DAY 16, Thurs., Mar. 2: Lake Titikaka is our destination today. We'll leave La Paz early in a chartered bus headed north to the small port town of Chua where we'll board the modern catamaran Consuelo that will transport us in style across the beautiful and grand lake to Isla del Sol (Sun Island). A buffet breakfast will be served after we board and get under way. During breakfast you can watch the scenery glide by from the comfort of the catamaran's spacious main salon lined with picture windows. Afterwards you may want to go up on the sun deck atop the vessel. Titikaka, famous as the world's highest regularly navigated lake at 3856 m (12,651 ft), is stunning, and you will be amazed at the extent of ancient agricultural terracing evident on the hillsides all around the lake.

Upon docking at Isla del Sol, the legendary birthplace of Manco Capac, the first Inka, and his sister-consort Mama Ocllo, we will transfer to a craft made of totora reeds for a short sail to a very well done visitor's complex owned and operated by the same company that operates the catamaran. Here we will see Inka stonework at a sacred spring, Inka terraces with many native crops and plants, perhaps see a demonstration of the Andean footplow, visit an excellent museum, enjoy crafts and dance demonstrations and a chance to see llamas, alpacas, and vicuñas up close.

Reboarding the Consuelo, we cruise around to the opposite end of the island. A fine lunch will be served as we cruise to the Aymara village of Challapampa. The villagers here welcome visitors with music and dancing. From the dock at Challapampa we will board rowboats and some of the wonderfully sturdy Aymara fishermen will row us to the end of the island for a visit to an Inka ruin near the spot where Inti (the Sun) is supposed to have been created by Viracocha, the Inka creator god. Here an Aymara kallawalla (shaman) will perform a blessing ceremony for our safe journey home once our Bolivia trip has ended. Afterwards, we will walk back along ancient trails to Challapampa, surrounded by the glories of Lake Titikaka at sunset.

Inasmuch as this is the week after carnival, it is possible that when we return to Challapampa the village will be turned out en masse and dancing in the streets with great spontaneous energy-- this is their fiesta, not a show for tourists (when it comes to holding their traditional party, they ignore our presence!).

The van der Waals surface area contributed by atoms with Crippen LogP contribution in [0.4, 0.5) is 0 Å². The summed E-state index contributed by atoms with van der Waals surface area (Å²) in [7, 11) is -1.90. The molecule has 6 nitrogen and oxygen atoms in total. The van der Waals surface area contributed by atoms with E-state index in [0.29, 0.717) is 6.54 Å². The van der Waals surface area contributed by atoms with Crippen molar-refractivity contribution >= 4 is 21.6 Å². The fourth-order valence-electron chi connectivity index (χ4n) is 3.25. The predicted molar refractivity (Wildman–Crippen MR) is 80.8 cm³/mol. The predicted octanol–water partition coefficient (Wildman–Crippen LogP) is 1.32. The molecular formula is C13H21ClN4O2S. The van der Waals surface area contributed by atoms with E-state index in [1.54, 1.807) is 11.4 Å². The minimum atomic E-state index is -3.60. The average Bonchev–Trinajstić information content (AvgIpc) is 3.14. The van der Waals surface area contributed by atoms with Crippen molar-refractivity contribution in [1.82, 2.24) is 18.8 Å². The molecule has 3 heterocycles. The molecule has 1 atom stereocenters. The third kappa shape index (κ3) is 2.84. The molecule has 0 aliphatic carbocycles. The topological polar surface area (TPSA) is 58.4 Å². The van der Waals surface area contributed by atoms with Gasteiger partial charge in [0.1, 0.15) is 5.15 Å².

Once back aboard our catamaran we will have supper in the salon, served by candlelight. After supper, if the weather is favorable, sitting and conversing in fresh air and moonlight on the upper deck will be a pleasant pastime before going to bed in our cabins below decks. Check out the Southern Cross! (B,L,D)

DAY 17, Fri., Mar. 3: The Consuelo gets under way around 7 AM, headed to the charming resort town of Copacabana. We will have another extensive buffet breakfast, settle our bar bills, then finalize our packing and set our bags out in the hallway to be taken ashore for us upon docking at "Copa". As we dock, note the unit of the Bolivian Navy here. An historic note: In the 1870s Bolivia lost its Pacific coast to Chile in the War of the Pacific, but Bolivians still cherish the dream of once again becoming a maritime nation. Be sure to note the impassioned slogan over the navy building.

At "Copa" we'll check into the Hotel Rosario del Lago, a sister hotel to the Rosario in La Paz. Hotel Rosario del Lago.

Copacabana is more than just a resort town. It is the site of Bolivia's most important religious shrine, an impressive Moorish-style cathedral built 1610-1620. Many miracles have been attributed to the Dark Virgin of Candelaria or Copacabana, a black wooden statue of Mary housed in this great church. Although many pilgrimages are made to Copacabana for many reasons, one of the more unusual (to us, that is) practices is for the owners of newly purchased automobiles to bring their vehicles here to be blessed by a priest and then showered with champagne! We will visit the shrine, of course.

Across the toy town from the massive church is El Calvario, where a series of steps that will leave you breathless leads up past the Stations of the Cross to a marvelous overlook. We recommend this spot for sunset over the glorious lake and the view of "Copa" bathed in a rosy glow. (B)

DAY 18, Sat., Mar. 4: After breakfast at the Rosario we board our bus again and head back towards La Paz by land, enjoying scenic altiplano vistas all along the way.

Before reaching La Paz we'll turn back towards the lake on a different highway to visit the impressive pre-Incan ruins of Tiwanaku. This site is famous for its monolithic gateways and giant idols. Tiwanaku was the capital of what many archeologists believe to have been the longest surviving empire of all the precolumbian Andean civilizations, flourishing for over a thousand years. Later Inka rulers visited Tiwanaku and are thought to have been inspired by its monumental ruins. We'll have a late lunch in a restaurant near the ruins.

Back in La Paz we'll settle in for one final night at the Hotel Rosario. (B,L)

DAY 19, Sun., Mar. 5: Time to head for the airport, board your flight home, taking with you a million memories of unforgettable wonders seen, new friends made, and the determination to return some day to Bolivia.

COST OF THE TRIP: The costs listed below are based on a minimum of eleven excursionists, in double occupancy rooms. Single room accommodations are available at an extra cost.

HOW TO GET ON BOARD: Let us know you are interested by e-mailing Dr. Ric Finch at Rutahsa Adventures. We will be happy to send you an application blank or to put you on our mailing list for trip up-dates, as you request.

Photos on this website by Janie and Ric Finch, @copyrighted.